Recap of Keynote Presentation by Dr. Jennifer Denetdale

Keynote speaker Dr. Jennifer Denetdale delivered a moving presentation of her research findings at the Kana Wain Dida International Gathering this May. As a professor of American Studies at the University of New Mexico and the chair of the Navajo Nation Human Rights Commission, her work examines the impacts of COVID-19 on the Diné. She studied the spread of the virus across the Navajo Nation, and the systemic and institutional failures that enabled it.

The Navajo Nation is located in southwestern United States, and has the largest land base of any Native nation in the country. In March of 2020, the Navajo Nation grabbed the attention of international media when a Navajo man tested positive for COVID-19. He had recently returned from Chilchinbeto, Arizona, where Navajos had gathered for a Nazarene Zones rally. In just over two months, the rate of COVID-19 cases on the Navajo Nation surpassed all other American states, including New York. Now, Dr. Denetdale says that everyone she knows has lost someone to the disease, or knows of families who have.

The disproportionate effects of COVID-19 on communities of colour has become a recognized reality. Dr. Denetdale explains that discussions of this reality are often “tainted with economic elitism as we participate in or witness the rebuking of people of color who cannot seem to stay home.” Dr. Denetdale says that often, Navajo people do not have the luxury to work from home, and that they live in multigenerational households “not because it is traditional, but because it’s almost impossible for Navajos to build a home on Navajo land.” Adequate housing is severely limited by poverty and antiquated land use policies.

Housing is not the only thing transforming the virus into a “weapon for white supremacy,” as labelled by Dr. Denetdale. The risks associated with COVID-19 are increased significantly by pre-existing health conditions. Higher rates of cancer, diabetes, alcoholism, and suicide ー brought on by the living history of boarding schools, resource extraction, and the loss of their traditional lifestyle ー make the Navajo people more susceptible to the virus. In addition, at least forty percent of households in the nation do not have access to clean, running water. This forces a continuous migration to and from the surrounding towns and contributes to the spread of the virus.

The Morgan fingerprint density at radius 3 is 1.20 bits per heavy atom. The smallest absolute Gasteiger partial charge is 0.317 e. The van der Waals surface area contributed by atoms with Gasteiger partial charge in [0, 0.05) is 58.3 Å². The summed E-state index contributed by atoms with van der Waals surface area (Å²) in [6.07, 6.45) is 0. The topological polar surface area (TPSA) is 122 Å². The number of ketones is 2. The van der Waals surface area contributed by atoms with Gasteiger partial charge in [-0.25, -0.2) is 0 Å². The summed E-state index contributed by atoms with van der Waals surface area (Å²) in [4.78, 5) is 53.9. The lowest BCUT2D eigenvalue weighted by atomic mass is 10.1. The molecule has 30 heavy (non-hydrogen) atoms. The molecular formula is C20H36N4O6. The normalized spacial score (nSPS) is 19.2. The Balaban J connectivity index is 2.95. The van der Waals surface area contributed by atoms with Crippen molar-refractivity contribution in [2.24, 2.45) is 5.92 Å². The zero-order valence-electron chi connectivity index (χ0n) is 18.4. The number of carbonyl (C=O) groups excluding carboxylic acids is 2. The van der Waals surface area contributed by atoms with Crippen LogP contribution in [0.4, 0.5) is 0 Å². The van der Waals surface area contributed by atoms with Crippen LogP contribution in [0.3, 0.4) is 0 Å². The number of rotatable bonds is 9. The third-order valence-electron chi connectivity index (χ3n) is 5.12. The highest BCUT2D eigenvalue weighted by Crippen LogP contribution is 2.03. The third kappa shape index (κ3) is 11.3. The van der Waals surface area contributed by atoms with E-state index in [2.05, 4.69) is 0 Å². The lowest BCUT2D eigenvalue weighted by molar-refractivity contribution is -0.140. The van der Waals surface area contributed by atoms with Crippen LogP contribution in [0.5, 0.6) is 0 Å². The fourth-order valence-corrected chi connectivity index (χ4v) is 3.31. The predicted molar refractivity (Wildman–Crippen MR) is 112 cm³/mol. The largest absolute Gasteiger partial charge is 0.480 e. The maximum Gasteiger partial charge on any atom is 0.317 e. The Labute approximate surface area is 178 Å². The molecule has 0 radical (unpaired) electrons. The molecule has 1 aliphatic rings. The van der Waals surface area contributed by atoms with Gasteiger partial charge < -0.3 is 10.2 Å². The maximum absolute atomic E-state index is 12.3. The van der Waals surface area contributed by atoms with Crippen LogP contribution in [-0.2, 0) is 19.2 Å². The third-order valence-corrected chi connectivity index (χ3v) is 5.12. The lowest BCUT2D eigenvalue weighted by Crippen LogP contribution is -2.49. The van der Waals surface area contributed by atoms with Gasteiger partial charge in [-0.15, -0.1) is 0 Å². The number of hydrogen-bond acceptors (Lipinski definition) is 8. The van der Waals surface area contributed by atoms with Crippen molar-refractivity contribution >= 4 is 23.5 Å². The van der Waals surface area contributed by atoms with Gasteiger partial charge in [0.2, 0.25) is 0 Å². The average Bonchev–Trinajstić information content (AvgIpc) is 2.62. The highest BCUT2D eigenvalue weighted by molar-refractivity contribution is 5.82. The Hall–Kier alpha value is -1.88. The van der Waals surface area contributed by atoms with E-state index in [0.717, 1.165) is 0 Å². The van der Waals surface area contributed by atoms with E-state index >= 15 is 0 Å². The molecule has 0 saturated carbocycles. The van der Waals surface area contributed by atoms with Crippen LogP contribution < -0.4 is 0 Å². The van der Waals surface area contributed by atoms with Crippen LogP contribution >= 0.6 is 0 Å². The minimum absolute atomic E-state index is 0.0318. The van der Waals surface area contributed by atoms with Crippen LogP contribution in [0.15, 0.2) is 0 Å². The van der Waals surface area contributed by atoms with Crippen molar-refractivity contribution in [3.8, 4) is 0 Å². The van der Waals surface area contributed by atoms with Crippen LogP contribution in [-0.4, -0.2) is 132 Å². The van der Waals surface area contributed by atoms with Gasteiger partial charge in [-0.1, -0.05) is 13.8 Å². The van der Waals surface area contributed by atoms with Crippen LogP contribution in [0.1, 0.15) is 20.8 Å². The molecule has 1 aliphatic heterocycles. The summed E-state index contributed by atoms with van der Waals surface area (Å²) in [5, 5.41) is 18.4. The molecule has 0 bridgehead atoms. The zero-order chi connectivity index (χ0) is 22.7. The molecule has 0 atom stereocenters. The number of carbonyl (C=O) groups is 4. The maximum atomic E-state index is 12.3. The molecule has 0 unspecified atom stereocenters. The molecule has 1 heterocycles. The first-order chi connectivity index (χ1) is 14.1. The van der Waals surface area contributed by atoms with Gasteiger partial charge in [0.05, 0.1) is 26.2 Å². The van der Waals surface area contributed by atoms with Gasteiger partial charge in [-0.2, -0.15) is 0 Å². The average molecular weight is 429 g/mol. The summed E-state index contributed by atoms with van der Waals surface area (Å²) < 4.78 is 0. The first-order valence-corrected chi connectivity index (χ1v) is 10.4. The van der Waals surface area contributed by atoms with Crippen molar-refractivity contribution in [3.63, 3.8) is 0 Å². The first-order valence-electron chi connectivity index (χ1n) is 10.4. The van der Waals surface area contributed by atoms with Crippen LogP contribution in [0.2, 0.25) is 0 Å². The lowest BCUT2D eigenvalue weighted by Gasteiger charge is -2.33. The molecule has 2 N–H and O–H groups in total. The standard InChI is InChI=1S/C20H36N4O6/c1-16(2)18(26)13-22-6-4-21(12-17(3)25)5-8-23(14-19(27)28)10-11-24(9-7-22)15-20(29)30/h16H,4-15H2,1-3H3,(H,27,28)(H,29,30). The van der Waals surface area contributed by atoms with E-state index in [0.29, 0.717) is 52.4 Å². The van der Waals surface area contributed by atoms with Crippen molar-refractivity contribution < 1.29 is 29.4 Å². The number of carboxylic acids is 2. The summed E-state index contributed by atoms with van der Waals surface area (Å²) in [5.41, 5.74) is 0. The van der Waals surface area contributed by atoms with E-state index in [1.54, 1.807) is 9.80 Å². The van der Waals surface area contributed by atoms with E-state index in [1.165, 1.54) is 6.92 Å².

The Navajo Nation did not always depend on outside sources for food, water, and resources. Their movement away from self-subsistence was led by the United States Commissioner of Indian Affairs John Collier, who ordered the removal of half of Navajo-owned horses, sheeps and goats, citing concerns that they were overgrazing. At the same time, Navajo resources were extracted to fuel the expansion of urban areas in the southwestern United States. This transition to a wage economy and targeting of natural resources created the deadly lack of infrastructure that exacerbated the effects of COVID-19. The failed government response to the pandemic was unleashed on Diné communities. They quickly became hotspots because the conditions under which their people live, ones of poverty and economic disparity, are the same conditions that increase the rates of infection and death.

Denetdale also mentioned that throughout the pandemic, “there has been this sense of loss and despair. There’s been this sense of nostalgia, about mourning for the past, mourning for a time before COVID.” But after highlighting this collective sense of longing, she asked us why we grieve. Why do we want to return to a world before COVID-19, where Indigenous people suffered under colonial institutions, where Indigenous women and girls were Missing and Murdered, and where police violence against people of colour would soon bring young Diné to march in solidarity with the international Black Lives Matter movement?

As Denetdale said, “For the Navajo people, COVID-19 is one of the many monsters of the old stories.” In the face of such monsters, her people have stayed strong through K’é, meaning kinship, a complex and sophisticated code of ethics that governs their care for each other, the land, their livestock, and their relationship to the universe. This has been shown through the establishment of mutual aid organizations, including the Navajo & Hopi Families COVID-19 Relief Fund, which offer support for those struggling under the pandemic. Denetdale also hopes to reconnect Diné to their land and traditional practices: 

“The counter to the devastation to death is iiná, life, and its persistence through relationships that extend to the natural world and all beings. Through our relationships, we will revitalize our communities.”

At the time of her presentation, the Navajo Nation had begun the process of reopening. They were reporting high rates of vaccination among their people, which is no small accomplishment. For Denetdale, her two doses required a combined 480 miles of driving. On March 23, 2021, they reported no new cases or deaths for the first time this year.

If you missed Dr. Denetdale’s presentation at the Kana Wain Dida International Gathering, or if you would like to watch it again, it will soon be available here on our website (